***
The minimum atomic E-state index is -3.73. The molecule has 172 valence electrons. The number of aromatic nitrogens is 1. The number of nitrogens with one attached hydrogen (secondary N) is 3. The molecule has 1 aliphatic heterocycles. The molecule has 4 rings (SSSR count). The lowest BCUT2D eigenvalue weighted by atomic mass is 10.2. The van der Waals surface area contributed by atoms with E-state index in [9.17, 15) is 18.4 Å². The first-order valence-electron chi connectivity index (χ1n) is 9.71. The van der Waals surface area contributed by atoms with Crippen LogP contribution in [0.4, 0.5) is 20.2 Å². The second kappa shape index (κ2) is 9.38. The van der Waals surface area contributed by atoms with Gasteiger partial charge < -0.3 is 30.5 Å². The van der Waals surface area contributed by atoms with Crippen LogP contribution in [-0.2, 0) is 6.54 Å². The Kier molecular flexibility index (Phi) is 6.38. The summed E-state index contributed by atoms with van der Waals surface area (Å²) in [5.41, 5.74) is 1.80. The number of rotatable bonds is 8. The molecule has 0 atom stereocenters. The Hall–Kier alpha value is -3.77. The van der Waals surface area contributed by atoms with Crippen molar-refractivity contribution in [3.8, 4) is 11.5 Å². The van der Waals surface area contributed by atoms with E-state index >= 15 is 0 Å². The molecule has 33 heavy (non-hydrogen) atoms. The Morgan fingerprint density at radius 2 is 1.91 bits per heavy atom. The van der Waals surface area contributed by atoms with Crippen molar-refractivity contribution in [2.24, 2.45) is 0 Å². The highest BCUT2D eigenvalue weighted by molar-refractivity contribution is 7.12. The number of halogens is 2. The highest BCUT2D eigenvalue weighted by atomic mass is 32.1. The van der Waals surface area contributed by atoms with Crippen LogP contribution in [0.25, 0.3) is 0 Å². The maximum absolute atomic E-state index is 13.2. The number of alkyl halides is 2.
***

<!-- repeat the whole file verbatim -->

The minimum atomic E-state index is -3.73. The molecule has 172 valence electrons. The number of aromatic nitrogens is 1. The number of nitrogens with one attached hydrogen (secondary N) is 3. The molecule has 1 aliphatic heterocycles. The molecule has 4 rings (SSSR count). The lowest BCUT2D eigenvalue weighted by atomic mass is 10.2. The van der Waals surface area contributed by atoms with E-state index in [9.17, 15) is 18.4 Å². The first-order valence-electron chi connectivity index (χ1n) is 9.71. The van der Waals surface area contributed by atoms with Crippen LogP contribution in [0.4, 0.5) is 20.2 Å². The second kappa shape index (κ2) is 9.38. The van der Waals surface area contributed by atoms with Gasteiger partial charge < -0.3 is 30.5 Å². The van der Waals surface area contributed by atoms with Crippen LogP contribution in [-0.2, 0) is 6.54 Å². The Kier molecular flexibility index (Phi) is 6.38. The summed E-state index contributed by atoms with van der Waals surface area (Å²) in [5.41, 5.74) is 1.80. The number of rotatable bonds is 8. The molecule has 0 atom stereocenters. The Hall–Kier alpha value is -3.77. The van der Waals surface area contributed by atoms with Crippen molar-refractivity contribution in [3.8, 4) is 11.5 Å². The van der Waals surface area contributed by atoms with E-state index >= 15 is 0 Å². The molecule has 33 heavy (non-hydrogen) atoms. The Morgan fingerprint density at radius 2 is 1.91 bits per heavy atom. The van der Waals surface area contributed by atoms with Crippen molar-refractivity contribution in [2.24, 2.45) is 0 Å². The highest BCUT2D eigenvalue weighted by molar-refractivity contribution is 7.12. The number of halogens is 2. The highest BCUT2D eigenvalue weighted by atomic mass is 32.1. The van der Waals surface area contributed by atoms with Crippen LogP contribution in [0.25, 0.3) is 0 Å². The maximum absolute atomic E-state index is 13.2. The number of alkyl halides is 2.